The introduction of a controversial healthcare act in England is encouraging hospitals to treat more private patients to raise funds – allegedly increasing waiting times for those being seen on the NHS.

NHS for sale

The Health and Social Care Act 2012 opened up the possibility for hospitals to raise up to 49 per cent of their income from treating private patients. Previously they were only allowed to raise about 2 per cent from private sources.

Critics at the time voiced concerns that those who could afford to pay for their own treatment would be prioritised over those who depend on the national healthcare system. It was felt waiting times would increase and the lives of the most vulnerable – those who cannot afford to pay for treatment – would be put at risk.

Certainly it seems that hospitals are making use of this potential new cash stream. In November The Guardian reported that some hospitals in England had increased their private income by an average of 10 per cent since 2010. More ambitious figures were revealed for the more industrious and enterprising NHS trusts.

Moorfields Eye Hospital NHS Foundation Trust increased its private income by 60 per cent, bringing in £8 million in the space of just five financial years thanks to the act. Poole Hospital NHS Foundation Trust saw its private patient income leap by 123 per cent from £613,000 in 2009/10 to £1.5 million in 2014.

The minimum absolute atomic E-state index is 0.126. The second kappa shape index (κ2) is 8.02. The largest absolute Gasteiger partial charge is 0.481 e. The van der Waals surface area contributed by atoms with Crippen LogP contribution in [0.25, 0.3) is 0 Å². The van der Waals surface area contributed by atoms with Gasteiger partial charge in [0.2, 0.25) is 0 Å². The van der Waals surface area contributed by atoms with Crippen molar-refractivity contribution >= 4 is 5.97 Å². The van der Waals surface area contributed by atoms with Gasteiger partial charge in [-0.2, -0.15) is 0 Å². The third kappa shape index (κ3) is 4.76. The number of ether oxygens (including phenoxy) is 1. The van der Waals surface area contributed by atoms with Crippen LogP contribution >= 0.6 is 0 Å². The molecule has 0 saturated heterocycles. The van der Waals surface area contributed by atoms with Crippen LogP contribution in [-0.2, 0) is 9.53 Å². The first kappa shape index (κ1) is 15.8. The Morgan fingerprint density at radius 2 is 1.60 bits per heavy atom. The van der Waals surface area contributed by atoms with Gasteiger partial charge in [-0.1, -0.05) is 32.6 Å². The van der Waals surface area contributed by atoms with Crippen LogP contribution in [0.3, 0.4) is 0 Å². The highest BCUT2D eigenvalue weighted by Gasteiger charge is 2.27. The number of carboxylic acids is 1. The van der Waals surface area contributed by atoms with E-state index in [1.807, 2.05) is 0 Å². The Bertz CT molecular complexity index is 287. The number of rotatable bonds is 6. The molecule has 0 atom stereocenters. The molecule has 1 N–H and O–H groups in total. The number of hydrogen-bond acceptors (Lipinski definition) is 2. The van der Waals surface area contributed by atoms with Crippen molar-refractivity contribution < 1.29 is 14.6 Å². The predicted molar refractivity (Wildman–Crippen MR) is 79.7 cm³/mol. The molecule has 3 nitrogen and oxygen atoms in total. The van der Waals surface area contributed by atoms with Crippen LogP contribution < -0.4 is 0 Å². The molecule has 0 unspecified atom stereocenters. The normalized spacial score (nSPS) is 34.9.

And with many hospitals opting to take on more private patients it seems that NHS waiting times have increased, which has led to a ‘crisis of confidence’ for NHS customers – also discussed in the same Guardian article.

It seems the 2012 act is only adding to the concerns of patients who cannot afford private healthcare.

A survey from Saga Health Insurance in March last year found that 42 per cent of over-50s felt the quality of care provided by the NHS was poorer – a significant increase from a similar survey conducted in 2009, which showed only 17 per cent shared these sentiments.

As customer satisfaction drops and waiting times grow, health insurance providers are finding new and inspiring incentives in a bid to encourage patients to take out a healthcare policy.

Saga is one such operator that not only pledges to offer affordable protection, but a unique four week wait option that guarantees patients on the plan will be seen immediately by a private hospital where the NHS waiting time for a procedure is longer than four weeks.

Furthermore those experiencing one of nine common conditions such as varicose veins or cataracts will receive immediate treatment even if they have taken out the four week wait option.

It’s an assurance that some hospital departments are struggling to give.

Some fear private patients are ‘jumping the queue’ and yet more and more people are dissatisfied with the NHS, meaning the allure of affordable alternatives for those who want – or need – to be seen sooner are becoming feasible alternatives.

Perhaps the future of healthcare is a public-private blend, one that provides a level of assurance to vulnerable patients and removes the concerns over NHS care.

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